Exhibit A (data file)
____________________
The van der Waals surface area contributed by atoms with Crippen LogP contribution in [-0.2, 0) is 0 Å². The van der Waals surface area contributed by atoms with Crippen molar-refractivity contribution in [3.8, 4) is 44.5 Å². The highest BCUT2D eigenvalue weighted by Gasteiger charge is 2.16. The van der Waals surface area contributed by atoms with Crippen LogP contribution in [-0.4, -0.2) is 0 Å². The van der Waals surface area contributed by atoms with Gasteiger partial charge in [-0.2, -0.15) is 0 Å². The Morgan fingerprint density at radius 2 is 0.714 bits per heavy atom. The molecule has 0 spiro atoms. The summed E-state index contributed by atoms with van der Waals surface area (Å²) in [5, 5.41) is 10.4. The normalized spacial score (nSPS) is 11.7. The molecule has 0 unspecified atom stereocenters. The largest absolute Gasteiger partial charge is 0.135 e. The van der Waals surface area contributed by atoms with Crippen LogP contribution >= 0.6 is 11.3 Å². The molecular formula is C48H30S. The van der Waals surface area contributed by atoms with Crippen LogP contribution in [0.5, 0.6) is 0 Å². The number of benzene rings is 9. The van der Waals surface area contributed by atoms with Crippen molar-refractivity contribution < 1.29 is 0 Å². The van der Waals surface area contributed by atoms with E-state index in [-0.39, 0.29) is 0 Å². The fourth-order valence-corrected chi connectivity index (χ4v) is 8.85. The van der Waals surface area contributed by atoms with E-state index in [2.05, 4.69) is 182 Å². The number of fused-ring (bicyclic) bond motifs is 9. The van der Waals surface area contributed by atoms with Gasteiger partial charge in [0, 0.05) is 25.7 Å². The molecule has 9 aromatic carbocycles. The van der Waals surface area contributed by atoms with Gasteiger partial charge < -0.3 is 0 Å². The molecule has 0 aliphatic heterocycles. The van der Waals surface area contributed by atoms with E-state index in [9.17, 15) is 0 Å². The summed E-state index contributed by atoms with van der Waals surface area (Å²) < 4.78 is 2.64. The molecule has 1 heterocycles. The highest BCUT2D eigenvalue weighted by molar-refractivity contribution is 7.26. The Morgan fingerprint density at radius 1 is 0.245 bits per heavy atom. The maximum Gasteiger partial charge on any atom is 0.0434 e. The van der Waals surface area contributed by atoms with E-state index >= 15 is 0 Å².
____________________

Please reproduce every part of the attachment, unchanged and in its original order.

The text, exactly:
The van der Waals surface area contributed by atoms with Crippen LogP contribution in [-0.2, 0) is 0 Å². The van der Waals surface area contributed by atoms with Crippen molar-refractivity contribution in [3.8, 4) is 44.5 Å². The highest BCUT2D eigenvalue weighted by Gasteiger charge is 2.16. The van der Waals surface area contributed by atoms with Crippen LogP contribution in [-0.4, -0.2) is 0 Å². The van der Waals surface area contributed by atoms with Gasteiger partial charge in [-0.2, -0.15) is 0 Å². The Morgan fingerprint density at radius 2 is 0.714 bits per heavy atom. The molecule has 0 spiro atoms. The summed E-state index contributed by atoms with van der Waals surface area (Å²) in [5, 5.41) is 10.4. The normalized spacial score (nSPS) is 11.7. The molecule has 0 unspecified atom stereocenters. The largest absolute Gasteiger partial charge is 0.135 e. The van der Waals surface area contributed by atoms with Crippen LogP contribution >= 0.6 is 11.3 Å². The molecular formula is C48H30S. The van der Waals surface area contributed by atoms with Crippen LogP contribution in [0.5, 0.6) is 0 Å². The number of benzene rings is 9. The van der Waals surface area contributed by atoms with Crippen molar-refractivity contribution < 1.29 is 0 Å². The van der Waals surface area contributed by atoms with E-state index in [-0.39, 0.29) is 0 Å². The fourth-order valence-corrected chi connectivity index (χ4v) is 8.85. The van der Waals surface area contributed by atoms with E-state index in [2.05, 4.69) is 182 Å². The number of fused-ring (bicyclic) bond motifs is 9. The van der Waals surface area contributed by atoms with Gasteiger partial charge in [0, 0.05) is 25.7 Å². The molecule has 9 aromatic carbocycles. The van der Waals surface area contributed by atoms with Gasteiger partial charge < -0.3 is 0 Å². The molecule has 0 aliphatic heterocycles. The van der Waals surface area contributed by atoms with E-state index in [9.17, 15) is 0 Å². The summed E-state index contributed by atoms with van der Waals surface area (Å²) < 4.78 is 2.64. The molecule has 1 heterocycles. The highest BCUT2D eigenvalue weighted by molar-refractivity contribution is 7.26. The Morgan fingerprint density at radius 1 is 0.245 bits per heavy atom. The maximum Gasteiger partial charge on any atom is 0.0434 e. The van der Waals surface area contributed by atoms with E-state index >= 15 is 0 Å².